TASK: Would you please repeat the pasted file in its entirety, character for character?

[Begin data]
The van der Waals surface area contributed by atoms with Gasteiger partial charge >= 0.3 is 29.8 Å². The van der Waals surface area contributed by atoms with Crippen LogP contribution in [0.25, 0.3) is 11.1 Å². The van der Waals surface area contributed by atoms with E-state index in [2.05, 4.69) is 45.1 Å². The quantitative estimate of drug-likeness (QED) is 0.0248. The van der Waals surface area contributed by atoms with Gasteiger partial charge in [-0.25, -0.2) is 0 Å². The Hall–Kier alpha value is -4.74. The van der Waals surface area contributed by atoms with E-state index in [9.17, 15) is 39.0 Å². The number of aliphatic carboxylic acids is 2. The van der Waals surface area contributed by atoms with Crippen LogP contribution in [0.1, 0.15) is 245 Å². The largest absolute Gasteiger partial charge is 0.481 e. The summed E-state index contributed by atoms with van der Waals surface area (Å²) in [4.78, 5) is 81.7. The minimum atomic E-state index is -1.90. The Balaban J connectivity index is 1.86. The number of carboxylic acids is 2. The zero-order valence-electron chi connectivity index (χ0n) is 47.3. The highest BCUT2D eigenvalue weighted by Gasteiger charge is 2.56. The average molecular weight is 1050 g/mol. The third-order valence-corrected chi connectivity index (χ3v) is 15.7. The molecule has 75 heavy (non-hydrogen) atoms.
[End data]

The van der Waals surface area contributed by atoms with Gasteiger partial charge >= 0.3 is 29.8 Å². The van der Waals surface area contributed by atoms with Crippen LogP contribution in [0.25, 0.3) is 11.1 Å². The van der Waals surface area contributed by atoms with E-state index in [2.05, 4.69) is 45.1 Å². The quantitative estimate of drug-likeness (QED) is 0.0248. The van der Waals surface area contributed by atoms with Gasteiger partial charge in [-0.25, -0.2) is 0 Å². The Hall–Kier alpha value is -4.74. The van der Waals surface area contributed by atoms with E-state index in [9.17, 15) is 39.0 Å². The number of aliphatic carboxylic acids is 2. The van der Waals surface area contributed by atoms with Crippen LogP contribution in [0.1, 0.15) is 245 Å². The largest absolute Gasteiger partial charge is 0.481 e. The summed E-state index contributed by atoms with van der Waals surface area (Å²) in [4.78, 5) is 81.7. The minimum atomic E-state index is -1.90. The Balaban J connectivity index is 1.86. The number of carboxylic acids is 2. The zero-order valence-electron chi connectivity index (χ0n) is 47.3. The highest BCUT2D eigenvalue weighted by Gasteiger charge is 2.56. The average molecular weight is 1050 g/mol. The third-order valence-corrected chi connectivity index (χ3v) is 15.7. The molecule has 75 heavy (non-hydrogen) atoms.